During multiple instances of collaboration and conversation with members of the local community, artist Moriah Hummer’s name was repeatedly suggested to simplyHR as a key component that would make the project come to life. Larcher said she remembered seeing Hummer’s work, another CSU alumna, hanging in the Lory Student Center, and she found her artistic style impactful and inclusive. 

The first page of simply HR’s Define the Line project seeks to depict realistic scenarios that one may experience around sexual harassment in the workplace. The company
is currently collaborating with artist and Colorado State University alumna Moriah Hummer to make the project come to life. Illustration courtesy of Moriah Hummer

“When we saw her artwork, both Tina and I just fell in love with how she portrays characters and the diversity that she is able to portray in her own comic books,” said Larcher. “We thought that was super important for this project.”

Not only did Hummer’s artistic talent indicate to Todd and Larcher that she was the ideal candidate to illustrate Define the Line, but also the comic book artist’s enthusiasm for the cause. According to Todd, Moriah was eager from their first meeting to work with the team, and a huge component of why they chose to hire her was her passion surrounding the company’s mission towards nondiscriminatory safety.

“Giving victims or bystanders more power in a sexual harassment scenario made me really excited,” Hummer said. “We need to do whatever we can to empower those people and change the negative culture we have surrounding victims of sexual harassment.”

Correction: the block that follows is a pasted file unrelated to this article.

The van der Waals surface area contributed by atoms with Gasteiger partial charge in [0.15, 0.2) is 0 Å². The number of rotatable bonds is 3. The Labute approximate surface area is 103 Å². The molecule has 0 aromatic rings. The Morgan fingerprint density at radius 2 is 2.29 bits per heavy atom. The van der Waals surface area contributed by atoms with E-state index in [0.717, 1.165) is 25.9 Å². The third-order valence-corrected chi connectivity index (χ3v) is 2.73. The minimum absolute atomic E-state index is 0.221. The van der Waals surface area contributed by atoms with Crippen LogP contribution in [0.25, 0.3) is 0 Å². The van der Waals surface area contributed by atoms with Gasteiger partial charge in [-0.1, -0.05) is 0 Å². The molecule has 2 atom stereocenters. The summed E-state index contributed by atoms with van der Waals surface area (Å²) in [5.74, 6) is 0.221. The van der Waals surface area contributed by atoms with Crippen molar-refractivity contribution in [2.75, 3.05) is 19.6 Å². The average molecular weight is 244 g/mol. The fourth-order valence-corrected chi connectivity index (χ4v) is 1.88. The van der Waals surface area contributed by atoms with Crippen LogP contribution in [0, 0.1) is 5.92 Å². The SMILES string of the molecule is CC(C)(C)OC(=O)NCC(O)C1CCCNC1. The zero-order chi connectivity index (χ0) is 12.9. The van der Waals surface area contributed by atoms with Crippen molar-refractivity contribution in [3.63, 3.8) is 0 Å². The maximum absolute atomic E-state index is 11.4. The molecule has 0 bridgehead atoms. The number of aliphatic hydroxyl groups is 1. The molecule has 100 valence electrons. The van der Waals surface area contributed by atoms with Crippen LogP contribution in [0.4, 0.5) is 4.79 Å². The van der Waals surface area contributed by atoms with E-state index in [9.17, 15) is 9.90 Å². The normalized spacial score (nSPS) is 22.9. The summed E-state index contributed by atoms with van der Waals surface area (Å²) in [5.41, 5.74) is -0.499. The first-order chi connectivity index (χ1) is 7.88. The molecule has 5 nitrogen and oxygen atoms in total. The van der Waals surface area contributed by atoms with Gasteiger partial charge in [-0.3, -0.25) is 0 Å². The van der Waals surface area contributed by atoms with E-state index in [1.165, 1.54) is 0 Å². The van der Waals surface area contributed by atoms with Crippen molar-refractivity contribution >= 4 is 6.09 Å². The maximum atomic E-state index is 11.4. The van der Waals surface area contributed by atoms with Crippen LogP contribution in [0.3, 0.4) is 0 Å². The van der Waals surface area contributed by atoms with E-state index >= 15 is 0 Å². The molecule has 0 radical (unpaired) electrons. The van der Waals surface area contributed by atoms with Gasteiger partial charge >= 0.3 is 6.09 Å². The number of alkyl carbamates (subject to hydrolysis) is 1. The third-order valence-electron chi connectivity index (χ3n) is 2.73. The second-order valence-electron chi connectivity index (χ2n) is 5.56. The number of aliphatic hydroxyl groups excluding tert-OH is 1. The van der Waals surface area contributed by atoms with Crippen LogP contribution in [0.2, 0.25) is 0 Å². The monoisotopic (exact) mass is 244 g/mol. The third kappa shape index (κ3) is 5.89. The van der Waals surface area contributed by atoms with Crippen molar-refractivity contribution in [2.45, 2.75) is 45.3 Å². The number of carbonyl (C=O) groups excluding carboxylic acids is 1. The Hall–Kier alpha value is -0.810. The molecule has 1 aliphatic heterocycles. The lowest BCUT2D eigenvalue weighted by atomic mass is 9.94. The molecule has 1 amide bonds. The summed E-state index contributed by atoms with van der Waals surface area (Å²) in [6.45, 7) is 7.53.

Hummer said for every one person who comes forward about their experience, there is an onslaught of people trying to tear them down.

“It’s hard for victims to come forward in a culture that isn’t supportive,” Hummer said. “That’s why it’s important to help their voices be louder, more understood, or just help shut these situations down as soon as they come up.”

Those who want to contribute their stories to define the line can do so at their website, Submissions can be anonymous. The company’s Kickstarter page will also open on April 12 and will help the company print and distribute the comics.

“We are one of many HR’s trying to make a difference,” said Todd.

Collegian reporter Miranda Moses can be reached at or on Twitter @mirandasrad.